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By Jeanne Bernick
Farm business owners don’t have the luxury of putting their heads in the sand during a crisis.
They have the health and wellness to consider for themselves and their family, and
the additional responsibility of safety for employees and clients who come to the farm. Add on the financial fears and uncertainty of what’s to come for ag markets during an infectious disease crisis, and daily life can be overwhelming. Grandpa never talked about how to handle this – nor how could he even have known.
Some say it feels like a constant internal conflict of making “the right” proactive decision vs. a reactive decision. The decision to keep the livestock fed today fights with the decision not to allow the feed truck onto the farm lot for safety reasons. A global pandemic does not create business as usual on the farm.
Since the start of the Coronavirus outbreak, I’ve been checking in on our clients (by phone, of course). I’ve been asking how they are doing, how they are handling stress, how they are adapting systems to be stronger and more efficient, how they are leading during tough times. The answers are strangely comforting.
For some, this crisis has created a chance to huddle up and look at their current safety systems. “We knew we needed to upgrade our sanitation and handwashing in the barns, and now employees know exactly what to do and not to do. And they are motivated to follow our safety rules,” said one feedlot client.
Another farmer I know talks about how the situation gives him a chance to brag on his team. “They are showing up every day and helping each other deal with the fear. I am so proud of how they pull together,” he said.
A farm wife I know who suffers from anxiety says the crisis has pulled her family together. They lean on each other for comfort and are gentler to each other, she says. “My husband is more caring about telling me when he is leaving the house to go to the barn and when he will be back. I’m more patient with my children because I know they are scared,” she shared with me.
3 Ways to Build Resilience in Tough Times
How can the current crisis help build resilience within your farm business and team members? Here are some ideas for stepping up leadership while dealing with a global pandemic:
- Practice self-care. As a leader and financially-responsible business owner, you have a responsibility to actively take care of yourself first. Just like when you fly on a plane and they tell you to “put your own mask on first”, you must allow yourself room to recharge, vent and process the fear and emotions. If you don’t have a mentor or executive coach you can call upon, you may want to consider enlisting the help of a consultant to help you through these crucial times.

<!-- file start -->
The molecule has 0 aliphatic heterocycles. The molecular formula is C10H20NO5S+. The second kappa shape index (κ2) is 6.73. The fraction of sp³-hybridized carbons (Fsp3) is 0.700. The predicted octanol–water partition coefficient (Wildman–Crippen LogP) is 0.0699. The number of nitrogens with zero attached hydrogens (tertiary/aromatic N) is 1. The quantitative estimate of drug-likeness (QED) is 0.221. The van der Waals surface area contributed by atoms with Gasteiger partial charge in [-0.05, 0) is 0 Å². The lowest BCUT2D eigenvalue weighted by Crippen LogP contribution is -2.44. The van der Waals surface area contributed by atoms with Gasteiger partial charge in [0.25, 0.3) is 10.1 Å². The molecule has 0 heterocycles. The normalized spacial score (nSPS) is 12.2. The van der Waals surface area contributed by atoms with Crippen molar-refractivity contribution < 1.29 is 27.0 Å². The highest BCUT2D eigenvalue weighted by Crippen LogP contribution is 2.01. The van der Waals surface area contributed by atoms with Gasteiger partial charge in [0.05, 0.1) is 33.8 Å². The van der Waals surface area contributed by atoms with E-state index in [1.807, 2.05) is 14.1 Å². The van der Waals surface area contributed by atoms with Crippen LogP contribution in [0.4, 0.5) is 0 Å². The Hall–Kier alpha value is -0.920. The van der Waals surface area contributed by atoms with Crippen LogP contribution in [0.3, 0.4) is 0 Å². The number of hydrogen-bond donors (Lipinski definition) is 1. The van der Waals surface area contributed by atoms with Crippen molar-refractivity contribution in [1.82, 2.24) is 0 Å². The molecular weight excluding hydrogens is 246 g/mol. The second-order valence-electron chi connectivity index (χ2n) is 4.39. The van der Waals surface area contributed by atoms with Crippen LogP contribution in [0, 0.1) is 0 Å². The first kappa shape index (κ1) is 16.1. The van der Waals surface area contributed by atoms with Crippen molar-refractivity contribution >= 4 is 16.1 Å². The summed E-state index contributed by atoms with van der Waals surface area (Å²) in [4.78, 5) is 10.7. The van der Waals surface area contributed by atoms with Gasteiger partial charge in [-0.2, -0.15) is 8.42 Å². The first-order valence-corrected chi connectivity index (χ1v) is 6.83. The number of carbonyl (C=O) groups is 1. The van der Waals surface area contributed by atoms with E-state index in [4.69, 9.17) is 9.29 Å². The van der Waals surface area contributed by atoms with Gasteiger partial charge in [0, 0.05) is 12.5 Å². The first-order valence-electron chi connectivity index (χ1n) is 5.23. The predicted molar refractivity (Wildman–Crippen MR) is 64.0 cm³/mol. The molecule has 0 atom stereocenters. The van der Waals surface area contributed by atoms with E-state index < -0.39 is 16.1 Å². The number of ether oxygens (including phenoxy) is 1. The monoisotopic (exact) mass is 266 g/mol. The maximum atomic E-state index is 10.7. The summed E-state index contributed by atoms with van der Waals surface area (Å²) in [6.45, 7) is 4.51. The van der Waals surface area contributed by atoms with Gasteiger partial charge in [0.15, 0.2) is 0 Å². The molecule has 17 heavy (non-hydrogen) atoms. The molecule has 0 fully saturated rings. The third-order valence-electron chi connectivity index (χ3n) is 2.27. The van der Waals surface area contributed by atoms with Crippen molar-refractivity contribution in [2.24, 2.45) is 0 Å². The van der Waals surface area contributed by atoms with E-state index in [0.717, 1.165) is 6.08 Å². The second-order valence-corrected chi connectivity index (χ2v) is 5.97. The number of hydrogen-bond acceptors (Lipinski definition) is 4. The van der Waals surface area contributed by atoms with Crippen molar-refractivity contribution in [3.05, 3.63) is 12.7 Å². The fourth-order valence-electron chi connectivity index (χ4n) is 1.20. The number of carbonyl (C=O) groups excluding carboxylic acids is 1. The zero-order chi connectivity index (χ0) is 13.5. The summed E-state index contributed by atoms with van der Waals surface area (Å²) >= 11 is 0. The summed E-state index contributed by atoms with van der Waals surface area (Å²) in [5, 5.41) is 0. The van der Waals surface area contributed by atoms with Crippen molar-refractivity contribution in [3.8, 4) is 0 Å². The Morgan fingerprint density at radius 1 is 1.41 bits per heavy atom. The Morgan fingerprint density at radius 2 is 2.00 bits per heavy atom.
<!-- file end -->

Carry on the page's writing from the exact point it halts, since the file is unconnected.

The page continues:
- Communicate your leadership vision. In times of crisis, every person needs to hear from their leaders. No matter how scared or uncertain you are, you need to step up in front of your team. Be clear that the vision of your farm business has not changed, and that the world has been through many crises, and will continue to go through many more. Provide a daily plan of what employees should do and continue to practice calmness in front of your team.
- Work with trusted sources of information. For information on the pandemic, make sure you are following updates from trusted sources, such as the World Health Organization and state health services (not Facebook).
Daily updates and helpful resources:
K·Coe Isom has created COVID-19 Resources & Updates page
on our website. This resource page provides official announcements (not proposals and speculation), important updates and industry news, and helpful resources – all in one easy-to-access location. Our experts sort through the noise and provide you with the action items, guidelines, and resources you need right now.
Weekly expert sessions:
In addition, K·Coe Isom will be hosting “Virtual Town Halls
” to share the latest updates and resources on COVID-19 impacts and take live questions from the audience. Watch live and ask questions, or view the recorded sessions later.
- Crisis Planning and Employee Communications During National Emergency – March 24th – 2:00 p.m. (EST)
- Cash Flow, Scenario Analysis and Lender Discussions for your Agribusiness – March 31st – 2:00 p.m. (EST)
- Look for more Town Hall topics to help your business – updated weekly.
Remember, opportunity comes in many different forms. Use this time to step into possibility of a better future, and be ready to flow with new way of living vs. fighting against it. Adapting to change rather than fighting it is true leadership.
Should you have questions or require additional resources, K·Coe Isom’s talent professionals can provide outsourced HR consulting to help your business and employees navigate through these crucial times. Contact a K·Coe advisor for help.